Getting the original investment
According to my experience, the most difficult part is to get the original investment, because investors may be reluctant to give you money with no commitment from your side. What if your research leads to a dead end? What if it requires much more money than they can give you? Ordinary business projects, even Agile ones, are somehow more certain, for two reasons:
While the customer can't know in advance if it will cost $40 000 or $50 000, he probably knows that it will not cost $800 000 nor $1 000. In research-oriented projects, we often have no idea whatsoever how much would it cost.
In business projects, if a twelve-months project is canceled after four months, there should be a “working something” which may not meet the needs of the customer, but which can still be deployed in production and bring some money in.
In research-oriented projects, if after several months or years the project is canceled, there often will be nothing the investors will be able to use to get part of their money back.
This is very similar to Waterfall projects: unless the project is completed, time and money is simply wasted.
Note that this is a generalization. Some R&D projects can be very specific and predictable. Another example: I'm currently working on a project which is unrelated to research, but which didn't have a precise scope at the beginning, but rather a “we'll do whatever appears to be actually valuable and will release it whenever we'll finish it” spirit. Totally acceptable for me—I'm acting as both the investor and the implementer here, but not doable when you need to attract external investors.
Tracking project progress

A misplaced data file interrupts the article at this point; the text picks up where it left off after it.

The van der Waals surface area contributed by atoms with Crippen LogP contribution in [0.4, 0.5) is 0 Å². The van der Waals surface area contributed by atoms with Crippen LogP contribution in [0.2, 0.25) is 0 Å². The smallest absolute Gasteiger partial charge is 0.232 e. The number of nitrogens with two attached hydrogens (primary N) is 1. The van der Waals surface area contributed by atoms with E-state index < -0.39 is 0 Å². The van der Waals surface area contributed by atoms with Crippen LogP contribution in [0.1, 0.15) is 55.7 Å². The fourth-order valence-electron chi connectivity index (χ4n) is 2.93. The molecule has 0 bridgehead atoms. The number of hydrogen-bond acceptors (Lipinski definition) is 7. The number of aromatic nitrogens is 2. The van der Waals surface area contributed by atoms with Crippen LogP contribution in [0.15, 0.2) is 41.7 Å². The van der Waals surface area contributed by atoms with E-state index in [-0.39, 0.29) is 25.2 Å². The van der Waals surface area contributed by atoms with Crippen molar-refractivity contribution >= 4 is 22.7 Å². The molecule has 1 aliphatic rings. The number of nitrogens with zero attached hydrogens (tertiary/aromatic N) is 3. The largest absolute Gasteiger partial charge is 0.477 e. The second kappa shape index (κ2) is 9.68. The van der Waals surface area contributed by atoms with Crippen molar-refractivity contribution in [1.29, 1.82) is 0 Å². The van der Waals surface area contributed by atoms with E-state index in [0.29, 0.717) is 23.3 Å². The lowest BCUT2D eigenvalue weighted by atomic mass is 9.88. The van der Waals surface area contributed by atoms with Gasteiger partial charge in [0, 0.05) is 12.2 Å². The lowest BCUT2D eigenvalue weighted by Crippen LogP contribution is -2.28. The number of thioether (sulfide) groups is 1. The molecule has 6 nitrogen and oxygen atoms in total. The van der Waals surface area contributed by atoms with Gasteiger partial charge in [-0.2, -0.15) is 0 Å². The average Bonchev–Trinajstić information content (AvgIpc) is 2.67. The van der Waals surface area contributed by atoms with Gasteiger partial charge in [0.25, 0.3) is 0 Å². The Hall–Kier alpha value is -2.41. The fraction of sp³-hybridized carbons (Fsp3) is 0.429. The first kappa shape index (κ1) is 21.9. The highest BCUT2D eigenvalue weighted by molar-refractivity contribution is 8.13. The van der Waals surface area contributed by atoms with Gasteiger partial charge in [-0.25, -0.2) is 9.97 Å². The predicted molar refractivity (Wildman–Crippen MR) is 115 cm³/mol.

Once you've convinced the investors to give you money, the next thing is to track project progress in order to manage risks and give precise feedback to your investors.
Here, R&D project is not much different from business projects with no up-front requirements, so any Agile methodology should work. With short iterations, you can track your progress while not knowing exactly your final destination. The difference compared to ordinary non-research projects is that the uncertainty doesn't come from customers who are not sure what they needs are, but the research aspect of the project.
You may also want to read about evolutionary prototyping (including the comments). The difference between evolutionary prototyping and ordinary Agile is that you don't have to deliver a fully working product at each iteration. Instead, every prototype you deliver can also contain some more or less broken features.
This makes it more attractive for R&D projects where you can be stuck for long periods of time on a particular aspect of your product, and not being able to deliver anything fully functional during several iterations. Given the uncertainty of the project, you'd rather show some progress, even inconclusive, than remain silent for several months.